Two incidents described in the report crystallized for me the fiasco of education at Northridge Middle School.

In one, Principal Ward says, "I think he'll be a big success" of a boy named Scott who disrupted a library period. She was glad that nowadays Scott would not be hounded out of the school system as he would have been two decades ago. No mention was made of the time stolen from the other students or the mockery made of the librarian's efforts. If the Scotts of our schools faced a credible threat of exclusion, they would control their behavior.

In the second, Ryan Hunter's mother transfers him to Holmes Junior High and immediately senses a different, more demanding atmosphere. Both Northridge and Holmes purport to "care" about children, but Holmes ultimately wins the bright child and his mother over by caring enough to demand accomplishment.

People want the schools to teach content. Period. To the extent that a school teaches content and fosters measurable individual achievement, that school is considered successful. The danger of allowing so much unaddressed anger is that angry people are irrational voters, and may elect to topple the system (i.e., vote for vouchers) rather than try to improve it.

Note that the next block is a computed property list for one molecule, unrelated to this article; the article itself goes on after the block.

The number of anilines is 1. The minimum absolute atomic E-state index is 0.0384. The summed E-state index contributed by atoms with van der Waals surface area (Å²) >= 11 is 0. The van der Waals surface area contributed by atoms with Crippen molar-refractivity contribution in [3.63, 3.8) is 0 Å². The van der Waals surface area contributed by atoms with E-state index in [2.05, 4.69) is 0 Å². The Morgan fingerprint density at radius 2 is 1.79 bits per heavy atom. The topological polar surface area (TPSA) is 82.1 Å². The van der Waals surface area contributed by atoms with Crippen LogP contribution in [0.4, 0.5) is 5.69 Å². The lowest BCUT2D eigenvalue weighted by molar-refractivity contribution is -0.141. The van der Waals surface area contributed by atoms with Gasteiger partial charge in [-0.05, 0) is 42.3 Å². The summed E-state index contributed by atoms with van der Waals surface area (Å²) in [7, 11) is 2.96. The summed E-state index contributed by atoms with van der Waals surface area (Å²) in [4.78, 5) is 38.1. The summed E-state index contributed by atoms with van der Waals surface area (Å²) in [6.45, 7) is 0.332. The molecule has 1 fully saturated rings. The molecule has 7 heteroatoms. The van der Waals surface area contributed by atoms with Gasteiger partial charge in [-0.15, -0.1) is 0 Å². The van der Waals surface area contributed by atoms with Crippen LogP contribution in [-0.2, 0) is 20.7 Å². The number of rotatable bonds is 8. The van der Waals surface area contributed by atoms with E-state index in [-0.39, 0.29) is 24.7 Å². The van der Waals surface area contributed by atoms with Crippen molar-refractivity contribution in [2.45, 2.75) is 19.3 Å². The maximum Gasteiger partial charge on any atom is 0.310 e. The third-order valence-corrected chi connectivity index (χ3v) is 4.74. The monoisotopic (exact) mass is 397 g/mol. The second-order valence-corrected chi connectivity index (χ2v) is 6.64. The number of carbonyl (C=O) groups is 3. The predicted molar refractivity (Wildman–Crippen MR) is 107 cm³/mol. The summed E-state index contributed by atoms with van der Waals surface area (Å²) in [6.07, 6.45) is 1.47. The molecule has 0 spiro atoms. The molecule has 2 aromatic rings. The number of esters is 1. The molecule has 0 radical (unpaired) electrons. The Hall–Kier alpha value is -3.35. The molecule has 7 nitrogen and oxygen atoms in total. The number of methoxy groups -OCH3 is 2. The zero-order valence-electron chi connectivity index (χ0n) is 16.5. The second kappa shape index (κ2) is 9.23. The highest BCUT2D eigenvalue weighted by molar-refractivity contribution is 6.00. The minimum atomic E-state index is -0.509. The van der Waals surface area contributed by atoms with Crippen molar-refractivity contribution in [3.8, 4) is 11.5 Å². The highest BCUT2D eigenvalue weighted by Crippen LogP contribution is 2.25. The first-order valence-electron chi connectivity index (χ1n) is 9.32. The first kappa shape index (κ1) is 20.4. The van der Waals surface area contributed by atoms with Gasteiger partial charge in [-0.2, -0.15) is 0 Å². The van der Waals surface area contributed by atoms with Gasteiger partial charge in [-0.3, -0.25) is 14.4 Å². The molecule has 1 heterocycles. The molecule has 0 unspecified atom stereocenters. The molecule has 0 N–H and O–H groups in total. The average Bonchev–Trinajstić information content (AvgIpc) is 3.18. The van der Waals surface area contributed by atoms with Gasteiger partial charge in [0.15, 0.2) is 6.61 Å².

HERBERT G. ROSENBLOOM

North Hills

* As a grandfather whose granddaughter will be of age to enter school in one year, I know it is long past the time for vouchers for the schools as my granddaughter cannot attend the public schools in their present condition and with the present leadership.

First, the public schools are not safe.

Second, even without shootings, the gangs intimidate and physically abuse the decent children.

Third, teachers are not dedicated or interested in the children learning as when I went to school in Los Angeles.

Fourth, the children are not learning in the public schools--with the latest test showing reading on a par with Mississippi, always the lowest.

Fifth, my daughter and son-in-law must work like dogs to pay for private school while paying for the public schools.

Voucher money will help pay for part of the schooling, and hopefully force the public schools and teachers to be accountable and to improve.

DONALD L. MELLMAN

Studio City